By Joseph S. Hocog, Fort Knox, KentuckyJuly 14, 2017
FORT RUCKER, Ala. (July 19, 2017) - It was another wet, dreary day in southwest Oklahoma. We'd been dealing with rain for a week and the roads were flooded. Driving to work was a significant event, as vehicle accidents were occurring all over the place due to standing water.
When I arrived at the Fort Sill Fires Center of Excellence Antiterrorism-Force Protection office, my co-worker, Bob, asked if I'd heard about a vehicle that had been pulled from the river. I hadn't, so he proceeded to tell me that Fort Sill Fire and Emergency Services had just retrieved a vehicle that was submerged at the 5-mile low water crossing site. The driver-side door was open and the vehicle was empty.
Not long afterward, one of our supervisors rushed into the office and announced there would be an impromptu meeting at the emergency operations center in 15 minutes. As a member of the Force Protection team, I would need to attend, so Bob and I rushed over. The battle captain announced the commanding general was on his way to the meeting and a briefing was being prepared to inform him about the recovered vehicle.
"We think we may have a Soldier in the river and hope we can find him still alive," the battle captain continued. "The unit cannot get ahold of him, so we don't have confirmation yet on his whereabouts."
Following the briefing, the CG turned to the public affairs officers and asked them to develop a strategic communications plan on how we would communicate this incident to the public. He ended the briefing by saying: "We need all available resources out there. Our goal is to find this missing Soldier." He then requested two daily updates until the Soldier was located.
Operations orders were published directing the CG's guidance, and unit-provided spotters were posted at strategic locations with good visibility of the river. All personnel were briefed to look for anything resembling a body. A couple of days into the operation, two Soldiers who were whitewater rafting spotted what they thought was a body bobbing in the river. However, as they made their way closer to get a better look, they lost sight of it. The Soldiers reported what they had seen, and additional assets were brought in to help with the search.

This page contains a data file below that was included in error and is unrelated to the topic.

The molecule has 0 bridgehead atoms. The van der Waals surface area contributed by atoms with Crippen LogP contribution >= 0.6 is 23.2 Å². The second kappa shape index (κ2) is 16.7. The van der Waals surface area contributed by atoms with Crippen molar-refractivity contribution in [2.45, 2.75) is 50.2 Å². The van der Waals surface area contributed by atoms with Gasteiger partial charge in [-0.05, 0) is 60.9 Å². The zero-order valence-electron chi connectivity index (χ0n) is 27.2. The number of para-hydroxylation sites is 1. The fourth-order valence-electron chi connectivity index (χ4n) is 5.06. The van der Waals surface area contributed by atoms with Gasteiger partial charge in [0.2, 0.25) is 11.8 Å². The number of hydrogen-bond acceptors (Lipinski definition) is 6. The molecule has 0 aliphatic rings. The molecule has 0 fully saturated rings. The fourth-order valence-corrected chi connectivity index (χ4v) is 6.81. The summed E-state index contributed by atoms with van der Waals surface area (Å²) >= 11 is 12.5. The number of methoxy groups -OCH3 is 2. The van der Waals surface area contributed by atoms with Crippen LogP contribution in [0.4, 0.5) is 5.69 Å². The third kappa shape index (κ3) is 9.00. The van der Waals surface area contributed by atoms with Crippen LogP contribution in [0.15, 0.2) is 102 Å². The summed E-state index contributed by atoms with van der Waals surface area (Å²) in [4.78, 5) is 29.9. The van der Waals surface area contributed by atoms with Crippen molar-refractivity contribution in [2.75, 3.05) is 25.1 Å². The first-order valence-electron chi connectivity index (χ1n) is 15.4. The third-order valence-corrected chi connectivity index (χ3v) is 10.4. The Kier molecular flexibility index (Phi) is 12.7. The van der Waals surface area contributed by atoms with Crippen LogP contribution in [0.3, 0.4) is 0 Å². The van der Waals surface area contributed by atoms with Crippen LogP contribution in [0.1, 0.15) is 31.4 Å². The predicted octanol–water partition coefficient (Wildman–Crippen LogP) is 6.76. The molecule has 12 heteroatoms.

The Air Force National Guard brought in swift-water rescue boats, cadaver dogs and volunteer search teams. Local law enforcement teams also showed up to assist, and more boats were brought in from the National Guard. Five days later, there was another spotting of what appeared to be a body floating downstream. The swift-water boat crew was able to get close enough to confirm it was the missing Soldier and successfully retrieved his body from the river. It was a sad moment for everyone. An autopsy confirmed the Soldier drowned.
According to a safety message released about the incident, the investigation concluded that the Soldier attempted to drive his private motor vehicle over the low water crossing. He had underestimated the amount of water flowing over the crossing due to the weeklong rain. The Soldier assumed he could easily drive through the crossing, but his vehicle was lifted off the pavement and pushed into the swollen river. The vehicle was submerged in 10 feet of rushing water, causing him to drown.
This Soldier's death was tragic for his unit, Fort Sill and the Army. Had he just heeded the National Weather Service's guidance regarding flooded roadways - Turn Around, Don't Drown - he'd still be with us today. It was an expensive lesson to learn; however, it caused the installation to review its processes on the marking, assessing and closing of low water crossings on post. As a result, new high-level water markings were installed and an updated policy was written on what actions to take during periods of heavy rain and flooding. This Soldier's death was a terrible loss, but hopefully these new processes will prevent a future tragedies from occurring.
FYI - Each year, more deaths occur due to flooding than from any other thunderstorm-related hazard. The Centers for Disease Control and Prevention report that more than half of all flood-related drownings occur when a vehicle is driven into hazardous flood water. The next highest percentage of flood-related deaths is due to walking into or near flood waters.
People underestimate the force and power of water. Many of the deaths occur in automobiles as they are swept downstream. Of these drownings, many are preventable, but too many people continue to drive around the barriers that warn the road is flooded. A mere 6 inches of fast-moving flood water can knock over an adult. It takes just 12 inches of rushing water to carry away a small car, while 2 feet of rushing water can carry away most vehicles. It is never safe to drive or walk into flood waters.
Source: National Weather Service
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